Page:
MSIS #3: Assessment

ramblings from the 3rd institute at the Shanghai American School

Kick-off: What’s worth celebrating & sharing?

Themes for the Weekend

  • “Assessment is a process of gathering and using evidence of learning to improve teaching & learning.”
  • Formative assessment is a critical part of learning. If it’s “graded”, it ain’t formative.
  • Effective assessment balances DOK (Depth of Knowledge) levels 1-3. [Level 4 = projects]
  • What & how we assess drives what & how we teach.

What is our primary focus? Teaching Mathematics – therefore, where is the curriculum & assessment coming from. Our job should not be to create curriculum & assessment. So, where should we find these great items?

How are assessment questions aligned with instructional practice?

Characteristics of high quality assessment

  • Justification / explanations
  • Multiple strategies
  • Models can be used to support
  • Reasoning / critiquing
  • Fair
  • Aligned to standards
  • Limits complexity of language

DOK – what is the cognitive complexity?

  • Content is assessed @ DOK 1 & 2
  • Problem Solving – DOK 2 & 3
  • Communicating & Reasoning – DOK 2 & 3 (with some 4)
  • Modeling & Data Analysis – DOK 1-4

DOK does not equal level of achievement of student.

DOK Levels (What kind of thinking is needed to respond?)

  1. Recall & Reproduction
  2. Basic Skills & Concepts
    1. Mental processing beyond recall is necessary.
  3. Strategic Thinking & Reasoning
  4. Extended Thinking

Excel vs Exceed – does a shift to “excel” have more meaning

  • Evidence of complete understanding
  • Evidence of reasonable understanding
  • Evidence of inadequate understanding
  • No Evidence

Rigor – the pursuit of

  • conceptual understanding
  • procedural skill & fluency
  • application

with equal intensity

Standards Based drivers

  • What should my students be able to do?
  • How will we know when my students are successful?
  • What will I do if they “got it”?
  • What will I do if they did not “get it”?

Assessment –

  • something that we do with (not to) a student.
  • integrated with the learning.
  • DOK level of instruction should be above the level of assessment

Curriculum

  • What you are teaching – the standards
  • When you are teaching – scope & sequence
  • How you are teaching – teacher instruction

 

Students must benefit from formative assessment.

Comparing Tasks – how do we improve existing tasks / assessments ?

Justification & the Frayer Model – how do the mathematics and model justify each other?

 

 

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Comment Codes

From Shannon Andrews(@andrewsshannon2) “I remember reading on Fawn Nguyen’s (@fawnpnguyen) website Finding Ways that she grades using a highlighter.  During the Principles to Actions math chat, Frank McGowan (@frankmcgowa) talked about using comment codes.  Instead of writing the same questions and comments on EVERY SINGLE PAPER, Frank attaches a code to each comment or question. I believe he collaborated with his English Department on this.  Then when the assignment is returned, he gives them a reflection sheet which includes the codes.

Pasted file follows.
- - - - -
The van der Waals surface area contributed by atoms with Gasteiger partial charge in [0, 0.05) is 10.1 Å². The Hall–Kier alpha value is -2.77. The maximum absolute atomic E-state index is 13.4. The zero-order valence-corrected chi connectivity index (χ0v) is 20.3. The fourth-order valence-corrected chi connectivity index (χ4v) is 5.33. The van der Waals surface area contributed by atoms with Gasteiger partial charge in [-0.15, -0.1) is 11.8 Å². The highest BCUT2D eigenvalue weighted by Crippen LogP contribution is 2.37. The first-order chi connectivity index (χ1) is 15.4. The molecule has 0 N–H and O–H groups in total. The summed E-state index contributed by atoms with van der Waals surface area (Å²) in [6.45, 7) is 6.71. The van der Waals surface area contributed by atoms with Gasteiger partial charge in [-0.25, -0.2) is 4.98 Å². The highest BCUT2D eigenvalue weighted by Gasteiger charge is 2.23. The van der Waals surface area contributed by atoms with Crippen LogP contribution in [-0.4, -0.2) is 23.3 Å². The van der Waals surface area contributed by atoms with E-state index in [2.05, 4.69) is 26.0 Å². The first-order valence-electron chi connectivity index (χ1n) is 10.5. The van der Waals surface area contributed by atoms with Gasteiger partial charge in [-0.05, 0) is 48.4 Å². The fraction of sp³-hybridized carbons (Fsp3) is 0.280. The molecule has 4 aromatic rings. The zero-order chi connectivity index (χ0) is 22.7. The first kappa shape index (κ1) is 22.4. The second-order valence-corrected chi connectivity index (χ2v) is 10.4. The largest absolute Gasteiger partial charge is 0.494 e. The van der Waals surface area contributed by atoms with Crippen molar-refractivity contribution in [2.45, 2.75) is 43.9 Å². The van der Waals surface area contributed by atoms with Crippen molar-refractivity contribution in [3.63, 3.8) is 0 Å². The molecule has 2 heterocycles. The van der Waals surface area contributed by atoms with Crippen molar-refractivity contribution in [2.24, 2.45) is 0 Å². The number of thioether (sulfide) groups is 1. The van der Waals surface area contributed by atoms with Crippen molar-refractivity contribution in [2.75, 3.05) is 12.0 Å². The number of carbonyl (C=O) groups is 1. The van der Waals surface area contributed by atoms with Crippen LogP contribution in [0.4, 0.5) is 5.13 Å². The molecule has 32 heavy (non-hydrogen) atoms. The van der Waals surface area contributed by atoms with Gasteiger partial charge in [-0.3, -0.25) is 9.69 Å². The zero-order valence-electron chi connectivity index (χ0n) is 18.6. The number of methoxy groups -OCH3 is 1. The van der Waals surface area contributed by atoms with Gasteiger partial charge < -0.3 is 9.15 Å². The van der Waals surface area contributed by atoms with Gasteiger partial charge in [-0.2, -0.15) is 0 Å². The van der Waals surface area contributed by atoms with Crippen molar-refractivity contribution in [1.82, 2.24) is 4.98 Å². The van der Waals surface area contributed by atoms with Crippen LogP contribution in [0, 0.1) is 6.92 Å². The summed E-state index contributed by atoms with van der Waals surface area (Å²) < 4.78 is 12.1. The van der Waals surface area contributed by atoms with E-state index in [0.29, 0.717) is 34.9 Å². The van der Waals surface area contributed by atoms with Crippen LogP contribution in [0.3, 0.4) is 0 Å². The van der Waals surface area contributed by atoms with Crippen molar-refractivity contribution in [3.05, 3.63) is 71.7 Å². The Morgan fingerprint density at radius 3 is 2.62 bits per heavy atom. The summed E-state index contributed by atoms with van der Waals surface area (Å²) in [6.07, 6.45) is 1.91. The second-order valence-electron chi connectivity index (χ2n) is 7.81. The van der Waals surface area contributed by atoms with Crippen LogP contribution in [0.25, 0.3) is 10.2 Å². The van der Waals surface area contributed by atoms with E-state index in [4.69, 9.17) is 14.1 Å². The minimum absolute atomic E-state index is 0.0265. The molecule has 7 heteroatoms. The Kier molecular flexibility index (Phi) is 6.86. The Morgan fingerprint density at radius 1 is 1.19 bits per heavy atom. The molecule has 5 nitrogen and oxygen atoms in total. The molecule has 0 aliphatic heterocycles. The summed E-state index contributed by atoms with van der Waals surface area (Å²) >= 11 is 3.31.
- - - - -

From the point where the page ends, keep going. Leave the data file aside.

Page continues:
So here is how I applied the same idea in my class this weekend as I was grading.  Frank, maybe you can offer your insights as well.”

This post is an attempt to provide my beginning use of comment codes. Any ideas are appreciated! Comment Codes are something that I’ve begun working with this year. My hope behind the trial was:

  1. avoid writing the same comment on many different papers,
  2. reduce time in providing comments to students, and
  3. (most importantly) shift the burden of analyzing work and finding errors to students.

Credit for this idea comes from the post on Pragmatic Education titled: What if you marked every book, every lesson? In this post, Joe Kirby (@joe__kirby), describes making with icons or numbers.

As I begin looking over student work, I begin writing comment codes. On a student’s page, the code is placed inside a hexagon (bad move on my part – all assessments have been returned and I’ve no copies. Sorry!). Student work is returned with a reflection sheet that asks them to process their work. I’m still working on the format of this and any ideas are much appreciated.

Types of comments (In general, I tend to pose questions in the attempt to guide students):

  1. Error check – In many cases, students are doing great mathematics/science but need to look back over their work.
  2. Expansion of ideas / connection to evidence: A big theme is communication. Are students explaining their ideas? When available, is evidence being used?
  3. Basic understanding: sometimes a student might need a quick reminder or prompt. Is it notation (i.e. using absolute value symbols)?

Using comment codes to plan future lessons: I think there is a lot of potential in recording these comments linked to assessments/topics. On one hand, it’s easy to note the numbers that are being regularly written down. Hey! That’s a class issue. On the other hand, in a following year, the comment codes can be looked at when planning the unit and asking what were the typical areas of challenge for students.

Below are examples of comment codes used from a math and a science assessment.

 

Comment Codes in Math

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Comment Codes in Science

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